Violet Psyche


Welcome to the digital archive of Lindsey Scharold


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Violet Psyche

Welcome to the digital archive of Lindsey Scharold

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SEPTEMBER 13, 2O22

Anya Kielar
at Pioneer Works

Excerpt from CULTURED

On the second floor of Pioneer Works there is a room draped in powder pink particles and greige-violet waves. From this pastel tapestry aether emerge three figures: The Guardian crouched and prowling; The Queen, clad in a fluted corset of armor; and The Amazon, bare and vulnerable with eyes closed. Each are portraits of an ethereal femininity central to Anya Kielar’s “Shadow Box,” their hair blowing in the cosmic wind.

Moving in closer, The Guardian has arms carved with lines that read like strength, assembled in a confident pose and ready for anything. The Queen gazes right. Her facial features are sharp and pointed, like her hair, like her corset, and like the triangle motif which dots the walls. The Amazon tilts her head up. Her arm is cast over her head, breasts and belly exposed. Her fingers meld with her loose, wavy hair and both oscillate with the same frequency as the pattern on the fabric and walls. The lively fabric lining the walls of the Brooklyn, New York gallery also adorns the figures to create an elaborately crafted optical illusion. Like a Magic Eye autostereogram, the figures pop out of their surroundings—Keilar has perfectly aligned their fabric inlay to merge seamlessly with the pattern on the wall. Overlaying the space with this Memphis-like pattern is a welcomed rejection of the white-walled gallery tradition, a choice that serves the work.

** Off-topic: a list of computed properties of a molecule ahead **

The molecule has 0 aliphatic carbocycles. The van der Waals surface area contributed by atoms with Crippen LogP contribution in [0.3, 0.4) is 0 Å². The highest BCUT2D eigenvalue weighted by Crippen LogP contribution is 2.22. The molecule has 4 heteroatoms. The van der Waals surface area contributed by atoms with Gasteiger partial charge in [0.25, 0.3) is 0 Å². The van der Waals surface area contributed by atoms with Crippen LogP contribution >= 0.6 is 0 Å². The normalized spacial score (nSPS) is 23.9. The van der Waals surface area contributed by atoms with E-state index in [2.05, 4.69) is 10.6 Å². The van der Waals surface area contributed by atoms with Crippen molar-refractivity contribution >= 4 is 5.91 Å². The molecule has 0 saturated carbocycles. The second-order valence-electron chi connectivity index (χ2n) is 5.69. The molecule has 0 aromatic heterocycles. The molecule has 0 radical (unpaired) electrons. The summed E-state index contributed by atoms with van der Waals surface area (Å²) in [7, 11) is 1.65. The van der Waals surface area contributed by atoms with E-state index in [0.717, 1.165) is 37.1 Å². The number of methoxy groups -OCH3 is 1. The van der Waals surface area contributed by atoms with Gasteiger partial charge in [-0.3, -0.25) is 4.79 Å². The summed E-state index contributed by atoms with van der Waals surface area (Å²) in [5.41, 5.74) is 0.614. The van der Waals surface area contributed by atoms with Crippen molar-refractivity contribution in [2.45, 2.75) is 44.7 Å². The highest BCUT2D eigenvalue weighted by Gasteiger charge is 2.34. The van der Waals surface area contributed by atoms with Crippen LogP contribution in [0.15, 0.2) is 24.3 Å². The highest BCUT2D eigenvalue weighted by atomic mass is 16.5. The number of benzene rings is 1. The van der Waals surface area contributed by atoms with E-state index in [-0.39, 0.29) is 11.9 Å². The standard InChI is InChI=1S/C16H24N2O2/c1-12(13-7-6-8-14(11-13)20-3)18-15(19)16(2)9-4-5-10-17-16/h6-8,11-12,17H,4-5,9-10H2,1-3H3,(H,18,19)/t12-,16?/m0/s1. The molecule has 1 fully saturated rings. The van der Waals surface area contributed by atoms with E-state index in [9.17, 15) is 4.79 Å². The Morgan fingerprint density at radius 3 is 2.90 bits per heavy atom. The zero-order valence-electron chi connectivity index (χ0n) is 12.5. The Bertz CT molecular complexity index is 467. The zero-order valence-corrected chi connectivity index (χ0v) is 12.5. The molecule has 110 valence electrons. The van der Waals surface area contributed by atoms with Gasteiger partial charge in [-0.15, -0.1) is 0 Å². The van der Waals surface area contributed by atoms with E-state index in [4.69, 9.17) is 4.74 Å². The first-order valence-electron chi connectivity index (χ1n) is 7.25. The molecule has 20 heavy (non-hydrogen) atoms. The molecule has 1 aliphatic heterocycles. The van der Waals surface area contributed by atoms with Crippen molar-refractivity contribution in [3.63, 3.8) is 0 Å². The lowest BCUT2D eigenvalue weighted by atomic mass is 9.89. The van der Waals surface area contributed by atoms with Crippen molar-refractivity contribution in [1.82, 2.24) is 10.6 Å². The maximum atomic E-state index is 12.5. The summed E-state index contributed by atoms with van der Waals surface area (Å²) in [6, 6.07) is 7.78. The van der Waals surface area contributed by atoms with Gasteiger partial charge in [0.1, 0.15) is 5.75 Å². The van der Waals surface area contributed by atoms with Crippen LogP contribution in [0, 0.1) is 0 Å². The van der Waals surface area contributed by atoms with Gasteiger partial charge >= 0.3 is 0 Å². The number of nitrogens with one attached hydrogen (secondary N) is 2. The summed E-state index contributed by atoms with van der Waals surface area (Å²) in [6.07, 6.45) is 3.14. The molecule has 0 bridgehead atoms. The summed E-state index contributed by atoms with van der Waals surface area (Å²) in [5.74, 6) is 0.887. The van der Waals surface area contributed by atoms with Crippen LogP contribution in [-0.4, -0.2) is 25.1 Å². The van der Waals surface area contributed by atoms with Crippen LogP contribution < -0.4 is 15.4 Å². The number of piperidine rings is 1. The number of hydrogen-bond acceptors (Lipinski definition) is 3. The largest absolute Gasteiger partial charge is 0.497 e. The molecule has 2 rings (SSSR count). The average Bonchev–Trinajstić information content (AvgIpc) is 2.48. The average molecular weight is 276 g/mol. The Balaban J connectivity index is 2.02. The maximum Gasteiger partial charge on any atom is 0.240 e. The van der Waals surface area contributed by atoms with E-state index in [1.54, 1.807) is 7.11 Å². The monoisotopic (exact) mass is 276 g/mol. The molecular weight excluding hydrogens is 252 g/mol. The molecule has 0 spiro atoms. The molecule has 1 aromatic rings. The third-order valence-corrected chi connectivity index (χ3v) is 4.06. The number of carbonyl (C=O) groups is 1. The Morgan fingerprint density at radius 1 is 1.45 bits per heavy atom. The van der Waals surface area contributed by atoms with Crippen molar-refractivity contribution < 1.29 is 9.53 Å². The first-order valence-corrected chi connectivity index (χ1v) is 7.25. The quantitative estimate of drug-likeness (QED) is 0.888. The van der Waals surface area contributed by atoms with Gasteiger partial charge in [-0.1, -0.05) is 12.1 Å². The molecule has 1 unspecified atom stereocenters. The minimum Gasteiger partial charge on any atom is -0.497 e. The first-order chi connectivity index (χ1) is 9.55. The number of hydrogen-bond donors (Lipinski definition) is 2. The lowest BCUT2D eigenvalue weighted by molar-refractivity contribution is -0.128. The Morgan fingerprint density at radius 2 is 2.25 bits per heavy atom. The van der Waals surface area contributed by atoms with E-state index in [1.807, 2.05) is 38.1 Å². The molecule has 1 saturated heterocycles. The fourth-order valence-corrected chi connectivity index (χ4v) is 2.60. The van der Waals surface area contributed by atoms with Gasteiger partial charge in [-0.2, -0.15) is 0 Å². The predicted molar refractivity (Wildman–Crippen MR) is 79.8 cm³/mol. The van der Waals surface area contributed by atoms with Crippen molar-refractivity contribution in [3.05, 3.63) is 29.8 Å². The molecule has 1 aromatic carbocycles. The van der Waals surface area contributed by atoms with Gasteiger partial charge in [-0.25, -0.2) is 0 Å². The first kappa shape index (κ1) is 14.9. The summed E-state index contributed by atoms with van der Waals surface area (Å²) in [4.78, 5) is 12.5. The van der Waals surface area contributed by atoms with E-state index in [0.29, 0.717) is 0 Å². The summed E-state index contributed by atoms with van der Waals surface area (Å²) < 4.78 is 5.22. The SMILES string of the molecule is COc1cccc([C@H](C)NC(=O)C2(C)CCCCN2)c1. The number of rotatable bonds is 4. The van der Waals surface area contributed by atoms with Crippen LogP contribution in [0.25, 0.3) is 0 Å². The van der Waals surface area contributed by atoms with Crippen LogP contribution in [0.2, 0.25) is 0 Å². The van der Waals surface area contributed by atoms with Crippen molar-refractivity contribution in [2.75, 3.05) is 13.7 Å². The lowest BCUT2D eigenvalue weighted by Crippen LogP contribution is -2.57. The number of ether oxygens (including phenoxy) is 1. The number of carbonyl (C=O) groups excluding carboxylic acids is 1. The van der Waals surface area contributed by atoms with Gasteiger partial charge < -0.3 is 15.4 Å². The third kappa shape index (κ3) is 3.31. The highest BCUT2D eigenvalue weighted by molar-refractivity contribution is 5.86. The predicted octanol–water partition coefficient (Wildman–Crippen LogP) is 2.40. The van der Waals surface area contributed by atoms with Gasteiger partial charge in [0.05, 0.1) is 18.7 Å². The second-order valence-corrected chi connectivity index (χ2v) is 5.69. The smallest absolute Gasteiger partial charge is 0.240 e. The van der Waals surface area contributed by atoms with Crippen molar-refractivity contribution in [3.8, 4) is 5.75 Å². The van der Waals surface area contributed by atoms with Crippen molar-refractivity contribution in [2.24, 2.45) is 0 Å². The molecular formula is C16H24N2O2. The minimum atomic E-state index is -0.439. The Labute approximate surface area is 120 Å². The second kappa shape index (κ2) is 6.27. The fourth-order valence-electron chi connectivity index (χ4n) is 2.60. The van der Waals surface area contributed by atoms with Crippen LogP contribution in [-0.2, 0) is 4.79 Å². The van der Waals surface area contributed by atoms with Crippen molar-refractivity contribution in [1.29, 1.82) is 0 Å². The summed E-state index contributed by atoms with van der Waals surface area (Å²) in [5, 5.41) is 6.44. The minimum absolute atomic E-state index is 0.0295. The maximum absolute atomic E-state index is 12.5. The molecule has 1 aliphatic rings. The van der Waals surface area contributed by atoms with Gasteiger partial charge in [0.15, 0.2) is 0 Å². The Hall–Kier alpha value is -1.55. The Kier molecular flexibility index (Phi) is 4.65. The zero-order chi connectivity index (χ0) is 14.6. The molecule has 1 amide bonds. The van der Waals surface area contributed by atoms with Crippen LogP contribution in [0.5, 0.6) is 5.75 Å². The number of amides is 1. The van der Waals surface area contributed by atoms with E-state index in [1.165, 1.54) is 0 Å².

The show strikes a satisfying balance between "art for art’s sake" and social awareness. Her point is clear, but never ceases to be gorgeous or marvelously skillful in its execution. "As a woman, it’s hard to ignore how our bodies affect the way we experience the world,” Kielar explains. “It still feels important to keep pushing our perspective into art because it hasn’t been that long that we’ve been able to do that. A lot of the images we see growing up are by male makers. I’m just trying to establish my own approach to the female form and want my life experiences to find a way into my work." In this way, the artist isn’t too heavy-handed in how she conveys womanhood, or in making a feminist quip. Attentive to the intangible ways that a woman can be limited, her work remains lighthearted and is seriously clever.

The sculpted women Kielar presents for “Shadow Box” are literally boxed-in. They are compressed, bound by individual compartments clearly too small for their stature. Further, the artist has uniformly painted over her ladies, as if to flatten them and reduce them to decorative objects. The Guardian, The Amazon, and The Queen, however, remain awe-inspiring totems to a silent and feminine "soft power." They contort themselves into yogic postures, finding both ease and enunciation from within these constraints. "I think of my work as being portraits of modern women," says Kielar. "They are complex and beautiful but also aware of being looked at through that confining lens."

Continue reading at CULTURED


The Queen, 2022, Anya Kielar. Photograph courtesy the artist and Pioneer Works. Above: Installation view of "Shadow Box." Photographed by Dan Bradica.



Hi, I’m Lindsey, a writer based in Brooklyn, New York. My work has been published in Cultured Magazine, Mn Artists, Public Seminar and more. I write about contemporary art, music, and the importance of creativity. I currently study Creative Publishing and Critical Journalism at The New School.









In my visual art practice, I focus on analog techniques and I mainly work with film and collage. Occasionally I bring this sensibility to the computer for typography and design. For more, take a look at my portfolio.